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Is this normalised eigenvector undefined?

  1. Feb 16, 2012 #1
    1. The problem statement, all variables and given/known data

    I've started off with a 2x2 matrix of

    (0) (i)
    (-i) (0)

    and I found the eigenvalues to be +1, -1

    Then I found the resulting 2x1 eigenvectors to be

    (-i)
    (1)

    and

    (1)
    (-i)

    I now need the normalised eigenvectors.


    2. Relevant equations



    3. The attempt at a solution

    I'm getting

    {1/[sqrt(0)]} x eigenvector1
    {1/[sqrt(0)]} x eigenvector2

    Does this mean the normalised eigenvectors in this case are undefined?
     
  2. jcsd
  3. Feb 16, 2012 #2
    You need to take the dot product with the complex conjugate of the vector if it's over a complex field.

    [itex]|a| = \sqrt{a*\ .\ a}[/itex]
     
  4. Feb 16, 2012 #3
    Thank you.

    Do you mean then that the normalised eigenvectors would be

    [1/(sqrt(a* . a))] x eigenvector1

    and

    [1/(sqrt(a* . a))] x eigenvector2
     
  5. Feb 16, 2012 #4
    yes, if a is the eigenvector in question.
    This still holds if the eigenvectors are all real, the magnitude of a real vector a is still [itex]\sqrt{a*\ .\ a}[/itex] but since a is real a*=a and we get the familiar [itex]\sqrt{a\ .\ a}[/itex]
     
  6. Feb 16, 2012 #5
    I'm getting values for the normalised eigenvectors of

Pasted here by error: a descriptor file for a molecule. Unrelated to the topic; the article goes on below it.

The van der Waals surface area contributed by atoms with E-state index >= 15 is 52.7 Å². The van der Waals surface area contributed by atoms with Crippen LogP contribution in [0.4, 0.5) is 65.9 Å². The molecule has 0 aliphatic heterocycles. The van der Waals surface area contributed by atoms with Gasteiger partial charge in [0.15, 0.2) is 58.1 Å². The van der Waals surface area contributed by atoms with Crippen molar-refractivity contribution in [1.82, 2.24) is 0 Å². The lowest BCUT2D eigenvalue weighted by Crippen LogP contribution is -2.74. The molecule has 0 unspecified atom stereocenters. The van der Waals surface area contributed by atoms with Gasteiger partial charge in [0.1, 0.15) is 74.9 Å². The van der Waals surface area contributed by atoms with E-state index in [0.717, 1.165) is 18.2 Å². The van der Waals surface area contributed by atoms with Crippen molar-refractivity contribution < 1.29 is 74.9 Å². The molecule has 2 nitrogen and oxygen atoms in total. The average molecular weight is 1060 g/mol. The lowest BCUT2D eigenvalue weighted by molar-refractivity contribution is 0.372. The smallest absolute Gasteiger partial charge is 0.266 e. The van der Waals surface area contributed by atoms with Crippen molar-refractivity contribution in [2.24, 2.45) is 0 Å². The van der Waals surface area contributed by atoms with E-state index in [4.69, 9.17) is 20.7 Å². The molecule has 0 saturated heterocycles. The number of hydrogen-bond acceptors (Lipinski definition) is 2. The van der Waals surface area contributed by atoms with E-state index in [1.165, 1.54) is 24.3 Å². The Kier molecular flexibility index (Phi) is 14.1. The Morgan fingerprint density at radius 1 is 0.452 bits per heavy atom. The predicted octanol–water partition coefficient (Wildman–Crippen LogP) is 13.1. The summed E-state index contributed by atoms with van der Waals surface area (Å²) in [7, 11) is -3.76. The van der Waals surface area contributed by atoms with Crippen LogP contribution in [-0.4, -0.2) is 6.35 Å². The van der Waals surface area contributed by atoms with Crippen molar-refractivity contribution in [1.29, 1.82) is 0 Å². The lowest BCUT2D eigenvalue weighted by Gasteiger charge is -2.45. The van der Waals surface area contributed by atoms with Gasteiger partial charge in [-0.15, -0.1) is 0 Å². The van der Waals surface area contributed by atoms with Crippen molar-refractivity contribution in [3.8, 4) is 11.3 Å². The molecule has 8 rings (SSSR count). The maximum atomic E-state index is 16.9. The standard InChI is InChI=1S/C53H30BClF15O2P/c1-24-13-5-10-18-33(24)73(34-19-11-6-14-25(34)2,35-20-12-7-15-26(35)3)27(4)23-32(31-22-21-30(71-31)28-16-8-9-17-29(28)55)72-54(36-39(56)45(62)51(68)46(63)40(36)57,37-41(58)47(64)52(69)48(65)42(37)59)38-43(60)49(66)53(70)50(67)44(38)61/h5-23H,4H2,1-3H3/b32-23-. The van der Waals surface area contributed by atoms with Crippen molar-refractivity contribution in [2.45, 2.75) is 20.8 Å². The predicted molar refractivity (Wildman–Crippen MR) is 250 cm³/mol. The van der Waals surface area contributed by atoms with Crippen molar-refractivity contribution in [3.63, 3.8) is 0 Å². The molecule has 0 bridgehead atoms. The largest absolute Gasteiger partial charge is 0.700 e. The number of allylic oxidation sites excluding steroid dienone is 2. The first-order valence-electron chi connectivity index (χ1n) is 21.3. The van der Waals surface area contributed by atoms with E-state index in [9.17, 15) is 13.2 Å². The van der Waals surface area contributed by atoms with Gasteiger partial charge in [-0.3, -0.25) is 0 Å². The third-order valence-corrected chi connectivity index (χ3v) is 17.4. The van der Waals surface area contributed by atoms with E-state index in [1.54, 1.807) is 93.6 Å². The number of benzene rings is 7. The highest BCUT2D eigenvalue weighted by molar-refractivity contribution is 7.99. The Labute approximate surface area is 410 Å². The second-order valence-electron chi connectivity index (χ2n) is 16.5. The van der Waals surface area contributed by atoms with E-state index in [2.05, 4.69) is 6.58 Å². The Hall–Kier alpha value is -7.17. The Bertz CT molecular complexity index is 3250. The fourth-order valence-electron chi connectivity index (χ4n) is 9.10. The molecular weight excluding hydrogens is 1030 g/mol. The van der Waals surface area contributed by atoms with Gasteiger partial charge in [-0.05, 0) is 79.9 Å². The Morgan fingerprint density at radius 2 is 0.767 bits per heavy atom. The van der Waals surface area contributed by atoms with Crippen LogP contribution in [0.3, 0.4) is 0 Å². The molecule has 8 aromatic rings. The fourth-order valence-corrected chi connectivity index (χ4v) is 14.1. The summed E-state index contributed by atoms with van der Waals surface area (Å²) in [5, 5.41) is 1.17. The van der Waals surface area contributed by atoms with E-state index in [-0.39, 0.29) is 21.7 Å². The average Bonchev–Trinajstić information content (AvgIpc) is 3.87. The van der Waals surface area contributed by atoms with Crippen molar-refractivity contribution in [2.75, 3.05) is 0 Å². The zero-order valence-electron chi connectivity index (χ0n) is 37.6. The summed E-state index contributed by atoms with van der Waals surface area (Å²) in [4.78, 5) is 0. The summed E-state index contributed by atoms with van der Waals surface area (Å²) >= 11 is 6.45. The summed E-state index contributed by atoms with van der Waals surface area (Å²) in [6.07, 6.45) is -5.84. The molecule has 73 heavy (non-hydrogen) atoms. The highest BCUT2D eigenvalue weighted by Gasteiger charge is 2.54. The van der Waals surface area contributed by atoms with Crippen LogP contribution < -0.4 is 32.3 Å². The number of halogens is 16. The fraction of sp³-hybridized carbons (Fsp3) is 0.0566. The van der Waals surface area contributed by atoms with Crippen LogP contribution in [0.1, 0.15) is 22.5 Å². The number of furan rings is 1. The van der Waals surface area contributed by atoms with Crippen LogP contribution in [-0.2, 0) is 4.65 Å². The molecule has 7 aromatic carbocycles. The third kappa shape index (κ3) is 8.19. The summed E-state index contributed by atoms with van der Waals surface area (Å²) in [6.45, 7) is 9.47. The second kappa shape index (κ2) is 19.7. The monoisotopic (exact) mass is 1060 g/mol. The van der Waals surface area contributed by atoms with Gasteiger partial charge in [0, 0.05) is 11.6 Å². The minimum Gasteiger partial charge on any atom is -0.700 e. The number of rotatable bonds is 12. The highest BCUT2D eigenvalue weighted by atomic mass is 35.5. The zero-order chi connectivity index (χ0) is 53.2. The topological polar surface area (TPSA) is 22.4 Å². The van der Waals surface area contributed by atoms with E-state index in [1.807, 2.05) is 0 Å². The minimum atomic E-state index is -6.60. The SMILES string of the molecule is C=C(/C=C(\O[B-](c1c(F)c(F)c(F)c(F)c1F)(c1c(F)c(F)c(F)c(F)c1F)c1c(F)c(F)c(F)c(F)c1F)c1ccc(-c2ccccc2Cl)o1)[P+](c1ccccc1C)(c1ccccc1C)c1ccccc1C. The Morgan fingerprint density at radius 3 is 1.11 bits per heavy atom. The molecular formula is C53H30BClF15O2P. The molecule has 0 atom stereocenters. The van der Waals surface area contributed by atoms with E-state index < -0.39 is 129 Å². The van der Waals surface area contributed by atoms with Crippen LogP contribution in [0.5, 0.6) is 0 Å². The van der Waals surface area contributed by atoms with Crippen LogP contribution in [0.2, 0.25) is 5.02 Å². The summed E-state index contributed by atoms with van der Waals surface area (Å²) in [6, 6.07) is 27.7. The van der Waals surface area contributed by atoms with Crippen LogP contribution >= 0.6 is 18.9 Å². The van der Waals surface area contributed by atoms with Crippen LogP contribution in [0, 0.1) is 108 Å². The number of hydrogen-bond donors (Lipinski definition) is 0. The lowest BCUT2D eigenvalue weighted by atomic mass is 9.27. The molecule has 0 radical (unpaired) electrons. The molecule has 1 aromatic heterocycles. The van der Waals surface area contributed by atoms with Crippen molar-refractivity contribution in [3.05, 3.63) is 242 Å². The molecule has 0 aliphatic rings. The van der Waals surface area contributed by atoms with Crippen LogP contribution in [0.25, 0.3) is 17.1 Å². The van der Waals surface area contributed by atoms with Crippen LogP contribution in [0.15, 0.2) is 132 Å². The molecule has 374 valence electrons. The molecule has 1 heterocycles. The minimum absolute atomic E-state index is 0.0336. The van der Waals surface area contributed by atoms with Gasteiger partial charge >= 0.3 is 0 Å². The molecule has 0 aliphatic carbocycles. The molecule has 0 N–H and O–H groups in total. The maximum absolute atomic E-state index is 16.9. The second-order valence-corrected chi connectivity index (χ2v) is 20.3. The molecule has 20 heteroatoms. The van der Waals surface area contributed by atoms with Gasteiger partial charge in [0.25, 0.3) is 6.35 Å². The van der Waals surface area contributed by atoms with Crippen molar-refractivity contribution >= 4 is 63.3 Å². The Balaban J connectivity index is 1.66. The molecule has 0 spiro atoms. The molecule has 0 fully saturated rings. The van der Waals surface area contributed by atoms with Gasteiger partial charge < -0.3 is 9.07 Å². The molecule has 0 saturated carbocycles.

{1/[sqrt(2)]} x eigenvector1
    {1/[sqrt(2)]} x eigenvector2

    What do you think?
     
  7. Feb 16, 2012 #6
    That is correct!
     
  8. Feb 16, 2012 #7
    Great!

    I noticed there, with the two 2x1 eigenvectors which I in my first post being

    (-i)
    (1)

    and

    (1)
    (-i)

    For the number that's going to be under the radical, in this case we discovered it to be 2, can I simply take the [magnitude of (1)]^2 + the [magnitude of (-i)]^2 which equals 1+1=2 rather than take the dot product? Or am I effectively taking the dot product by doing this?
     
  9. Feb 16, 2012 #8

    HallsofIvy

    User Avatar
    Staff Emeritus
    Science Advisor

    Yes, [itex](a+ bi)(a- bi)= a^2+ b^2[/itex].
     
  10. Feb 16, 2012 #9
    You are taking the dot product when you do this, yes :p
     
  11. Feb 16, 2012 #10
    That's great guys! Thanks very much for your help. It's much appreciated!
     
  12. Feb 16, 2012 #11
    The final part of this question states that the original matrix is Hermitian, and that I should check that the eigenvalues and eigenvectors have the required properties for those of a Hermitian matrix.

    The eigenvalues are both real, so that is satisfied.

    Therefore for the eigenvectors to satisfy the required properties of a Hermitian matrix, (eigenvector1)^T x eigenvector2 = (eigenvector2)^T x eigenvector1 = 0

    ^T indicates Transpose

    When I do this I'm getting -2i for both. So they are both equal to each other. Though 2i is not = 0 i.e. a null vector
     
  13. Feb 16, 2012 #12
    Remember that when you take the dot product of two complex vectors you need to take the complex conjugate of one of them.
    You'll find that [itex]e_1*.e_2 = e_2*.e_1 = 0[/itex], where e1 and e2 are the two eigen vectors and * is complex conjugation.
     
  14. Feb 16, 2012 #13
    That's great. Thanks very much again genericusrnme!
     
  15. Feb 16, 2012 #14
    No problem buddy :biggrin:
     
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